Stephan Pastis' cartoon strip "Pearls Before Swine" has been featured in The Baltimore Sun's Sunday section for over 10 years, depicting quick-witted and memorable characters like Rat, Goat and the ever-athirst Pig, each exploring a range of themes like modern technology, breakups, jobs and politics with a twist of humor.
But Sunday will mark the cartoonist's first local signing. On the seventh stop on his nine-city tour, Pastis stops in Baltimore to promote his latest book "Pearls Hogs the Road" at The Ivy Bookshop, and it's safe to say Pastis is looking forward to his visit.
"First off, I just like being there. Secondly, I've never done a signing [in the city], so it's the butterflies," Pastis said. "For me, that's exciting."
The treasury, available since Tuesday, is Pastis' ninth compilation of 18 consecutive months of comics. It's sprinkled with colorful and candid commentary about the stories behind the cartoons and the author's most memorable moments — most notably, the collaboration with Bill Watterson, the veteran cartoonist and author of "Calvin and Hobbes," who returned for a stint from a 19-year hiatus.
For Pastis, 49, who refers to Watterson as the "Bigfoot of cartoons," it was a dream come true. It was cartoonists like Watterson and Charles Schulz, the late creator of "Peanuts" and the Charlie Brown gang, who fueled his passion for cartoons at a young age.
"I wanted that kind of life, but I knew even at a young age that the odds of syndication were mind boggling," said the Santa Rosa, Calif., resident. Instead, he took a "more dependable route," banking on his promising high school debate skills to become a lawyer in hopes of practicality and more money.
But once he got it, "I did not enjoy it at all," he said. He soon resorted back to his dream of being a cartoonist, facing years of rejection starting in 1996 before Pastis got his break in 1999. United Feature Syndicate, which also published "Peanuts," liked his work and debuted his strips in 2002, kickstarting his career, which would require him to expose parts of himself in his characters, like Schulz once personally advised.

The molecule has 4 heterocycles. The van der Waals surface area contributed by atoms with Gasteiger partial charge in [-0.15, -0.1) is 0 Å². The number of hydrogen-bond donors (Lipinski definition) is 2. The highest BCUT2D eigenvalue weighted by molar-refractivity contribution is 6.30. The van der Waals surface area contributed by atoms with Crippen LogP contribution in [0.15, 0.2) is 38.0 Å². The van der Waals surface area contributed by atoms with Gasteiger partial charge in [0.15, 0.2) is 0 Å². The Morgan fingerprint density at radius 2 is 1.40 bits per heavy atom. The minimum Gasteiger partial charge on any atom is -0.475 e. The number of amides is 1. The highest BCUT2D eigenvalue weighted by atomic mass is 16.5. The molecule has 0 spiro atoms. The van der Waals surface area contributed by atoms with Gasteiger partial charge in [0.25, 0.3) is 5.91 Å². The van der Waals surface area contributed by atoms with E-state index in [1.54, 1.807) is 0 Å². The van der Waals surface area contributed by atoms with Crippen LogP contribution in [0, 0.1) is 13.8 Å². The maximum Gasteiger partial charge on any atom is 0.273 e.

"He said you can't base them on other people because you don't know anybody well enough to base a fully rounded three-dimensional character on them. So he said all the characters of 'Peanuts' were aspects of his own personality, and I sort of took that to heart," he said, adding that it's apparent in his work.
"If you like the book, you'd probably like me. It's like me on the page ... There are few arts and mediums that are wholly one human vision. Movies, plays, TV shows — they are collaborative efforts. A strip, by and large, is not. A strip is one vision," he said. "If done right, they can be one of the few really unique, artistic voices in the newspaper."
Cartoons might even fit in today better than they did two decades ago, he said, adding that in the age of social media and short attention spans, everything must be quick — and "comic strips have always been that."
"They are complete in and of themselves. ... There's a beginning, middle and end, and you're done in seven seconds, and that's sort of where we are now," he said.
The humor, which he explains is sort of an alchemy, spinning the "bad, worthless or sad" into something funny, however, is timeless.
"Humor is somehow the release of that pain. There's so much anxiety in your life, and I think humor is opening up the valves on a pressure cooker. ... I think I've always probably done it," he said.
Pastis will bring the humor to the Ivy, too, featuring a presentation with slides displaying the works people have loved and hated along with the criticisms and complaints, and will end the night with his own tradition — drawing a character of the attendee's choice with every autograph.
Although it's time consuming, it's worth it, he concedes. It adds a special touch.
But on second thought, "I totally regret Zebra. That [character] takes a long time."